How can we improve Azure Search?

Provide a startup-friendly billing model

For startups it might be interesting to split billing in 2: queries and storage (similar to the Windows Azure Storage billing model).
Our customer will have lots of records from day 1 (minimum 4 million), but the number of QPS will be very low the first weeks/months.

So we might want to start with a shared instance in terms of QPS, but not for data / # documents.

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  • Carlos Solano commented  ·   ·  Flag as inappropriate

    Same here. The gap between the free tier and the first billable unit is too large. Furthermore, as already posted, a better pricing scenario should be conceived for large document bases but low queries / sec

  • Noel Abrahams commented  ·   ·  Flag as inappropriate

    The search service is an extremely useful azure feature, but completely out of the question for a startup.

    We are looking to index around 2.5 million documents and the search rate initially is for around 100 users. As the user-base builds up, both the number of documents and the search rate will increase.

    The 100 users represent the beta testing group. We cannot get the site working with just 15,000 documents - that's just how it works.

    So, ideally we would like a pricing tier that matches this profile: A large number of documents, but low QPS - exactly as outlined by the OP.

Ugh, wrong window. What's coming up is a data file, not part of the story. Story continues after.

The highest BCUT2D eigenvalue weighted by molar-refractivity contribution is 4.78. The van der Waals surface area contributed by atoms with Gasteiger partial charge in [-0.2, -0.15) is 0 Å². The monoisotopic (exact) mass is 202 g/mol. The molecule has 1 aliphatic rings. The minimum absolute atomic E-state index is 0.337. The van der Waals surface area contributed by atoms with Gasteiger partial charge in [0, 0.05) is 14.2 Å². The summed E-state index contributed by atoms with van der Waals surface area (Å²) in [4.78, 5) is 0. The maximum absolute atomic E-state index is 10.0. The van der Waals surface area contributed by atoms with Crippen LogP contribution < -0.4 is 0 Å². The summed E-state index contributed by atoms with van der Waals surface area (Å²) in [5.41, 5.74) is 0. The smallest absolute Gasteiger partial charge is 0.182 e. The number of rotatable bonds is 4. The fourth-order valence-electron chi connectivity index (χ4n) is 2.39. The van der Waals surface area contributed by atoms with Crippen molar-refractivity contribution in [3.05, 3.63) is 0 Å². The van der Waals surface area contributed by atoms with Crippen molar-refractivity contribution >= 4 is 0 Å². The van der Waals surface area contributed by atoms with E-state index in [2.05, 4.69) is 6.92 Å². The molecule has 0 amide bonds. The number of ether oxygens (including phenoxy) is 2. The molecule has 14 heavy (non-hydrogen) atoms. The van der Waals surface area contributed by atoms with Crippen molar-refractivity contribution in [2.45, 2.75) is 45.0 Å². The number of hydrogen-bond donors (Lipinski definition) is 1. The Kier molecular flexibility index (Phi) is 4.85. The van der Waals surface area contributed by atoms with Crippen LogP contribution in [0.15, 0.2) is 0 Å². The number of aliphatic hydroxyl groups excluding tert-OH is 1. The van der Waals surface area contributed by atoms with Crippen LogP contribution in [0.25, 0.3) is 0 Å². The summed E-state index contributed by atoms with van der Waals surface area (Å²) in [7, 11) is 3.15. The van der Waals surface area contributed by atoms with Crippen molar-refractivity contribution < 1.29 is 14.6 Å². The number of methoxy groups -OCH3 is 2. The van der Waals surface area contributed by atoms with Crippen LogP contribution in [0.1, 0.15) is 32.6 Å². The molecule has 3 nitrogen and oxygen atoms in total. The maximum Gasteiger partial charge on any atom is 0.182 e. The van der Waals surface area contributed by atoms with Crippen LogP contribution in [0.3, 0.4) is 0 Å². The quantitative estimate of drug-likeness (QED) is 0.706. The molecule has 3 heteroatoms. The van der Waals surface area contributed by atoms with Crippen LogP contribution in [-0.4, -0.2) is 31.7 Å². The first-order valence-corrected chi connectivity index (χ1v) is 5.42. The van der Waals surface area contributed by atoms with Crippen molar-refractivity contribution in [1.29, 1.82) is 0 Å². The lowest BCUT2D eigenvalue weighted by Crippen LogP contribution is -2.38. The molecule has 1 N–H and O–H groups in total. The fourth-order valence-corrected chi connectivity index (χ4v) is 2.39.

• Carl Cubillas commented  ·   ·  Flag as inappropriate

    I completely agree on this one. Also, please consider adding other shared and/or dedicated options. I believe this is the only service in Azure that has one plan other than free.

  • emed795 commented  ·   ·  Flag as inappropriate

    I strongly agree with this. Azure search needs a more realistic pricing model. If one wanted to use more than 3 indexes or have more than 10,000 docs we'd need to move to a standard search unit. The cost of 1 standard search unit would completely nuke 83% of our $150 BizSpark monetary cap on search ALONE. This makes it a complete nonstarter to consider just based on pricing. Especially considering that this pricing already reflects a 50% preview discount that goes away once the service hits general availability.

  • Ian Green commented  ·   ·  Flag as inappropriate

    For a law office, documents can be vast in number at times due to pleading etc and the way Azure bills makes it rather expensive

    For a developer its also a nuisance with 75,000 files I recently fed to OneDrive and 48 hours later its still a problem syncing

  • Tom Hebert commented  ·   ·  Flag as inappropriate

    We are creating a new app that will need to index about 17,000 small documents for search. The query level will be relatively low (three or four hundred per day) but it does need to be available 24x7. The low quotas for the free tier are understandable. It is obviously targeted at development. However, the gap in capacity and cost between the free and paid tier seems to be quite large.

    So here are the questions.

    Would document number 15,001 really cost us $3,000 per year?

  • Graham Wager commented  ·   ·  Flag as inappropriate

    Totally agree with this; we're currently building an application that while it will have quite a few documents it's going to be nowhere near the 15 Million/25GB limit for standard but might just creep above the "non-production" 10000/50MB limit for free.

    Once search goes live, we certainly couldn't justify paying £160/month for the feature so more refined scaling options would be great for smaller or non-proportional workloads.

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